Thermal Storage Power Plants

Leaving coal behind?

“In terms of security of supply, the energy system must be made highly flexible on all levels in order to balance electricity supply and demand, even with a high proportion of variable generation using renewable sources. This includes the coupling of the electricity, heat and transport sectors,” says Karsten Lemmer, DLR Executive Board Member for Energy and Transport.

The success of the Energy Transition depends on the development of new storage technologies. “Thermal storage has the potential to be an ideal energy storage system on a gigawatt-hour scale,” explains André Thess, Director of the DLR Institute of Engineering Thermodynamics. “We need highly-efficient, high-performance energy storage that is also both location-independent and cost-effective. This is of vital importance if we are to achieve a future energy system based on renewable energy sources.” Storage systems are the only way of ensuring that the considerable variability in the production of environment friendly wind and solar power can be balanced against the highly dynamic demand for power.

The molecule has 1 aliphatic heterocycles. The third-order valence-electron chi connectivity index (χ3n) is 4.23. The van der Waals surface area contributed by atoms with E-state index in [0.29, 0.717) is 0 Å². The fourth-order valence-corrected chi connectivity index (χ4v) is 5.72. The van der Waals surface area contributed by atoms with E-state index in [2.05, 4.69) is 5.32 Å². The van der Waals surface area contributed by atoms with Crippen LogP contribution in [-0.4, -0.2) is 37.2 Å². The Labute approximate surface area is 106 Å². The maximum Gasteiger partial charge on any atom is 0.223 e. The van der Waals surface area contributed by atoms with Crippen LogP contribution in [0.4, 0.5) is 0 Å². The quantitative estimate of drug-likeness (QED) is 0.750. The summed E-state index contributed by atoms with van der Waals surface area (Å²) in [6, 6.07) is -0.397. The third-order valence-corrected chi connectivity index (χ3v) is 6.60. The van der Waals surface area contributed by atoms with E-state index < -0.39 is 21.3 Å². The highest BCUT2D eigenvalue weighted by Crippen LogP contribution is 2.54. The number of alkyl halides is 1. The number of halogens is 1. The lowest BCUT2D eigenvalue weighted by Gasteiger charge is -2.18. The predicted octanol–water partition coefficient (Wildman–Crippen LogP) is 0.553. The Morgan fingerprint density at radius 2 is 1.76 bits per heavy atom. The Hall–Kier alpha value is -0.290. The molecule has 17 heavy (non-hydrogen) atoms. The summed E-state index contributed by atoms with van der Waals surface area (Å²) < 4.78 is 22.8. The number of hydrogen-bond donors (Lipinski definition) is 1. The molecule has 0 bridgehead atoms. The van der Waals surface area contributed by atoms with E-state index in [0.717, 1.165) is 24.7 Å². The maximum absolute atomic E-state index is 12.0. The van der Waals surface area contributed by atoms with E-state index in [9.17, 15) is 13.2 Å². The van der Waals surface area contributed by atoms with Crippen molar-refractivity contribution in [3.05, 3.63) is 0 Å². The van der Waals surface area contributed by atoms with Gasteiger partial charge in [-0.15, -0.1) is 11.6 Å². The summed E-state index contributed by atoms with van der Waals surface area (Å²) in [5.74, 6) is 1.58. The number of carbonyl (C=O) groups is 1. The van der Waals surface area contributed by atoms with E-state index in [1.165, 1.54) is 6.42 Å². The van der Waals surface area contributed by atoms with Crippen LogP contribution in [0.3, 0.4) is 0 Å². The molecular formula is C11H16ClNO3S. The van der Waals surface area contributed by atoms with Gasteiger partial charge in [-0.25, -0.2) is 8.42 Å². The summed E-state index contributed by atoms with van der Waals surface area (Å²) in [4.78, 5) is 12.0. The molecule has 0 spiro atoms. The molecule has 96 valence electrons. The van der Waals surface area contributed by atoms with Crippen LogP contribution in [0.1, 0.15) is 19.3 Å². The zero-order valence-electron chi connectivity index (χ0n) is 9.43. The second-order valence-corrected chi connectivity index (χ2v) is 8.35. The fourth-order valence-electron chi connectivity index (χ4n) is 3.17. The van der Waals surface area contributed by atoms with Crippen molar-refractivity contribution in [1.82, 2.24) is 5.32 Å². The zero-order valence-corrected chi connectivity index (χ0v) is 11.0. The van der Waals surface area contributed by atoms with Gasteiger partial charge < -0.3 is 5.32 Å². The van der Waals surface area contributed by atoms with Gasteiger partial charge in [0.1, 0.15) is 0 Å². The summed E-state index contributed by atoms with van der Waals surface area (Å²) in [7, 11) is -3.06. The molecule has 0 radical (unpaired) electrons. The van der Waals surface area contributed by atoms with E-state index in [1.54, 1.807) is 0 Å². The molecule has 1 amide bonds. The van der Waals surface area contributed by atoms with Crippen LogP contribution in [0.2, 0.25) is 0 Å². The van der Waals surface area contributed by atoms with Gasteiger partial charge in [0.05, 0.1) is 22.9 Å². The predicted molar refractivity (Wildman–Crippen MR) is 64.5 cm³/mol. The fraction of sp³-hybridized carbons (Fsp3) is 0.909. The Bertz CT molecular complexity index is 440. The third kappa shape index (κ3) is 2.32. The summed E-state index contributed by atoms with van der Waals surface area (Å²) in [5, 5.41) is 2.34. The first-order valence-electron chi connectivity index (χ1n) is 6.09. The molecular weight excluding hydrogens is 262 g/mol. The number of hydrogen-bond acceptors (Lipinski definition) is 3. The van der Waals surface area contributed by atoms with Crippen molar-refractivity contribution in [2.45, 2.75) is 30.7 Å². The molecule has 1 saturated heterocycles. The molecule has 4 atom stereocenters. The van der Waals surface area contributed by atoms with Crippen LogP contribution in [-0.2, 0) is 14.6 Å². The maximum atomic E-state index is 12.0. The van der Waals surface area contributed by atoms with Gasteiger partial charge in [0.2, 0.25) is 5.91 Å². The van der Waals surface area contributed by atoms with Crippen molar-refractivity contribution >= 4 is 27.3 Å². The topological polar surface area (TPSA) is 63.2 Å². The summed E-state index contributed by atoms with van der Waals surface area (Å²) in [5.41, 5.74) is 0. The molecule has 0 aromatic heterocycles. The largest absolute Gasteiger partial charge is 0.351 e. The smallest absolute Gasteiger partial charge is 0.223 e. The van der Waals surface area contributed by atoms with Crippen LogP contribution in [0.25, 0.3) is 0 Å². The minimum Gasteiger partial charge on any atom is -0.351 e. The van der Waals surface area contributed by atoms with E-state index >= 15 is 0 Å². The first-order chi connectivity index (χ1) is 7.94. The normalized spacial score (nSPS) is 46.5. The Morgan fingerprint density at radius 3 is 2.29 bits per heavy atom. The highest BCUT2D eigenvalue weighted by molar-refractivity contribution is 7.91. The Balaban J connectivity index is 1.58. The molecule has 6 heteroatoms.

Bernhard Hoffschmidt, Director of the DLR Institute of Solar Research, says: “Converting existing power plants into large storage power plants offers a number of benefits. Such repurposing means that the majority of the existing power plant technology, some of which is still young and very efficient, can be retained. In addition, as the infrastructure from the ‘first life’ of the power plants can largely be transferred to its ‘third life’, such a conversion saves enormous financial expenditure and allows jobs to be maintained.” The existing power plant infrastructure, such as grid connections and turbines, can continue to be used, while only the supply of raw materials and the storage facilities change. As an intermediate step on the path towards a fully carbon-dioxide-free ‘third life’ for coal-fired power plants, a hybrid system is possible – with electricity generated by a mix of thermal storage and gas-fired steam.

German Aerospace Center (DLR)
Prof. Dr. André Thess · E-Mail: ·